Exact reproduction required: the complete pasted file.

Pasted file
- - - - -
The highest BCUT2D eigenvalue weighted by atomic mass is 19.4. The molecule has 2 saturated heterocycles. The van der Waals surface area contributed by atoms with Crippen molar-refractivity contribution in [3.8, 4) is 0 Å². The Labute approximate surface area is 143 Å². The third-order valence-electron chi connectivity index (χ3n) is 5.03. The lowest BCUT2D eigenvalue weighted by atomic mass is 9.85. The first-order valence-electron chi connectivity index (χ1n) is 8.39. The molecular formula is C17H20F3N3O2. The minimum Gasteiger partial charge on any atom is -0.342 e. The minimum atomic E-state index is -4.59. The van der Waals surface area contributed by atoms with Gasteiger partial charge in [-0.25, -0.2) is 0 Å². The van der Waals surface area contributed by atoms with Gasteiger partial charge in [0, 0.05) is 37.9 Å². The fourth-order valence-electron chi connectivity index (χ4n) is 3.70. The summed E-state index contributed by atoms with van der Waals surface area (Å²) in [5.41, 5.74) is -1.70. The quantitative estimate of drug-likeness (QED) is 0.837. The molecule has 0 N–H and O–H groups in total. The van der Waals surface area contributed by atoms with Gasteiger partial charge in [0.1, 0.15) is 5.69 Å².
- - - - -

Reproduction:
The highest BCUT2D eigenvalue weighted by atomic mass is 19.4. The molecule has 2 saturated heterocycles. The van der Waals surface area contributed by atoms with Crippen molar-refractivity contribution in [3.8, 4) is 0 Å². The Labute approximate surface area is 143 Å². The third-order valence-electron chi connectivity index (χ3n) is 5.03. The lowest BCUT2D eigenvalue weighted by atomic mass is 9.85. The first-order valence-electron chi connectivity index (χ1n) is 8.39. The molecular formula is C17H20F3N3O2. The minimum Gasteiger partial charge on any atom is -0.342 e. The minimum atomic E-state index is -4.59. The van der Waals surface area contributed by atoms with Gasteiger partial charge in [-0.25, -0.2) is 0 Å². The van der Waals surface area contributed by atoms with Gasteiger partial charge in [0, 0.05) is 37.9 Å². The fourth-order valence-electron chi connectivity index (χ4n) is 3.70. The summed E-state index contributed by atoms with van der Waals surface area (Å²) in [5.41, 5.74) is -1.70. The quantitative estimate of drug-likeness (QED) is 0.837. The molecule has 0 N–H and O–H groups in total. The van der Waals surface area contributed by atoms with Gasteiger partial charge in [0.1, 0.15) is 5.69 Å².